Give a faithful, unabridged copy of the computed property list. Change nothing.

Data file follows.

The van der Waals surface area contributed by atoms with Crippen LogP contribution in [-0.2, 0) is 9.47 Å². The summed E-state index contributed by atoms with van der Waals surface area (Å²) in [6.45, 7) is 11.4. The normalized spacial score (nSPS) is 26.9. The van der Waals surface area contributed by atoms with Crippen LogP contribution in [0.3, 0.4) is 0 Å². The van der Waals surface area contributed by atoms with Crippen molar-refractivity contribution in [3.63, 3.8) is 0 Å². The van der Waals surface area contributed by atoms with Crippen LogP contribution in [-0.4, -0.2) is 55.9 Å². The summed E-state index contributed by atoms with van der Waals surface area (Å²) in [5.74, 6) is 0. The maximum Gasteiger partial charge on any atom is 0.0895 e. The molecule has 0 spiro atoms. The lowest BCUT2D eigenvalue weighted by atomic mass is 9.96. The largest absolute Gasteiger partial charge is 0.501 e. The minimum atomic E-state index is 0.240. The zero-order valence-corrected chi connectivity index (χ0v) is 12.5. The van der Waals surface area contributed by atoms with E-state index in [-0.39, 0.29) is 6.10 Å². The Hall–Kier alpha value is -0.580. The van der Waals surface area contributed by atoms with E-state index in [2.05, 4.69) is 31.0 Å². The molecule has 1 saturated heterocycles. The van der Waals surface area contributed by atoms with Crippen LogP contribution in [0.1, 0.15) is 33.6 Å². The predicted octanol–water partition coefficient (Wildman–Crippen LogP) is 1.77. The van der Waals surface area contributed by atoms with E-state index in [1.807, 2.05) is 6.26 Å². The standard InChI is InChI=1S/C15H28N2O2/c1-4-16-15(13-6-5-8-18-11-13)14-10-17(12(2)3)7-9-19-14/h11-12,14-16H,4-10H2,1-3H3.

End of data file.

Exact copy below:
The van der Waals surface area contributed by atoms with Crippen LogP contribution in [-0.2, 0) is 9.47 Å². The summed E-state index contributed by atoms with van der Waals surface area (Å²) in [6.45, 7) is 11.4. The normalized spacial score (nSPS) is 26.9. The van der Waals surface area contributed by atoms with Crippen LogP contribution in [0.3, 0.4) is 0 Å². The van der Waals surface area contributed by atoms with Crippen molar-refractivity contribution in [3.63, 3.8) is 0 Å². The van der Waals surface area contributed by atoms with Crippen LogP contribution in [-0.4, -0.2) is 55.9 Å². The summed E-state index contributed by atoms with van der Waals surface area (Å²) in [5.74, 6) is 0. The maximum Gasteiger partial charge on any atom is 0.0895 e. The molecule has 0 spiro atoms. The lowest BCUT2D eigenvalue weighted by atomic mass is 9.96. The largest absolute Gasteiger partial charge is 0.501 e. The minimum atomic E-state index is 0.240. The zero-order valence-corrected chi connectivity index (χ0v) is 12.5. The van der Waals surface area contributed by atoms with E-state index in [-0.39, 0.29) is 6.10 Å². The Hall–Kier alpha value is -0.580. The van der Waals surface area contributed by atoms with E-state index in [2.05, 4.69) is 31.0 Å². The molecule has 1 saturated heterocycles. The van der Waals surface area contributed by atoms with Crippen LogP contribution in [0.1, 0.15) is 33.6 Å². The predicted octanol–water partition coefficient (Wildman–Crippen LogP) is 1.77. The van der Waals surface area contributed by atoms with E-state index in [1.807, 2.05) is 6.26 Å². The standard InChI is InChI=1S/C15H28N2O2/c1-4-16-15(13-6-5-8-18-11-13)14-10-17(12(2)3)7-9-19-14/h11-12,14-16H,4-10H2,1-3H3.